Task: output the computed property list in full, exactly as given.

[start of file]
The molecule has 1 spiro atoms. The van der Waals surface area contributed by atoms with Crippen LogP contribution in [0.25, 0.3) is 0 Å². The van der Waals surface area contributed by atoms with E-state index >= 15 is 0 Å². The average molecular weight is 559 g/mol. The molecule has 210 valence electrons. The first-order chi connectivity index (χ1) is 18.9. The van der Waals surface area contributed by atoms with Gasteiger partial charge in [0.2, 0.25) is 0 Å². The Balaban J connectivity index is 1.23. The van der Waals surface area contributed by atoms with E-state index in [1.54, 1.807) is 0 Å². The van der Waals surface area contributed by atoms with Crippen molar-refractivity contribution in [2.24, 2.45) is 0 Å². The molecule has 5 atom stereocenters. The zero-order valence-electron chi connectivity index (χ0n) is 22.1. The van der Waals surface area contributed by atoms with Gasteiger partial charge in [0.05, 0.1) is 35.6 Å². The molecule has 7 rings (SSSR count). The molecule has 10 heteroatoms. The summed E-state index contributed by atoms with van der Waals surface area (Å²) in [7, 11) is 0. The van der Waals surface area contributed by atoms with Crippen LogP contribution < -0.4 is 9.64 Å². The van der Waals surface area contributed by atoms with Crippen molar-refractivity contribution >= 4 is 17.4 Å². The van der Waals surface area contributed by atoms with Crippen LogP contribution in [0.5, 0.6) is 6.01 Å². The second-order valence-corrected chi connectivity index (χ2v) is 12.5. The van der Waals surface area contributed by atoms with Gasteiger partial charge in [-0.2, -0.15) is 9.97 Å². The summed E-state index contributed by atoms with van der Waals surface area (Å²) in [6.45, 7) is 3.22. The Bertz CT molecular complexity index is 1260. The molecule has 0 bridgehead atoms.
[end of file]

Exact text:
The molecule has 1 spiro atoms. The van der Waals surface area contributed by atoms with Crippen LogP contribution in [0.25, 0.3) is 0 Å². The van der Waals surface area contributed by atoms with E-state index >= 15 is 0 Å². The average molecular weight is 559 g/mol. The molecule has 210 valence electrons. The first-order chi connectivity index (χ1) is 18.9. The van der Waals surface area contributed by atoms with Gasteiger partial charge in [0.2, 0.25) is 0 Å². The Balaban J connectivity index is 1.23. The van der Waals surface area contributed by atoms with E-state index in [1.54, 1.807) is 0 Å². The van der Waals surface area contributed by atoms with Crippen molar-refractivity contribution in [2.24, 2.45) is 0 Å². The molecule has 5 atom stereocenters. The zero-order valence-electron chi connectivity index (χ0n) is 22.1. The van der Waals surface area contributed by atoms with Gasteiger partial charge in [0.05, 0.1) is 35.6 Å². The molecule has 7 rings (SSSR count). The molecule has 10 heteroatoms. The summed E-state index contributed by atoms with van der Waals surface area (Å²) in [7, 11) is 0. The van der Waals surface area contributed by atoms with Crippen LogP contribution < -0.4 is 9.64 Å². The van der Waals surface area contributed by atoms with Crippen molar-refractivity contribution >= 4 is 17.4 Å². The van der Waals surface area contributed by atoms with Crippen LogP contribution in [0.5, 0.6) is 6.01 Å². The second-order valence-corrected chi connectivity index (χ2v) is 12.5. The van der Waals surface area contributed by atoms with Gasteiger partial charge in [-0.2, -0.15) is 9.97 Å². The summed E-state index contributed by atoms with van der Waals surface area (Å²) in [6.45, 7) is 3.22. The Bertz CT molecular complexity index is 1260. The molecule has 0 bridgehead atoms.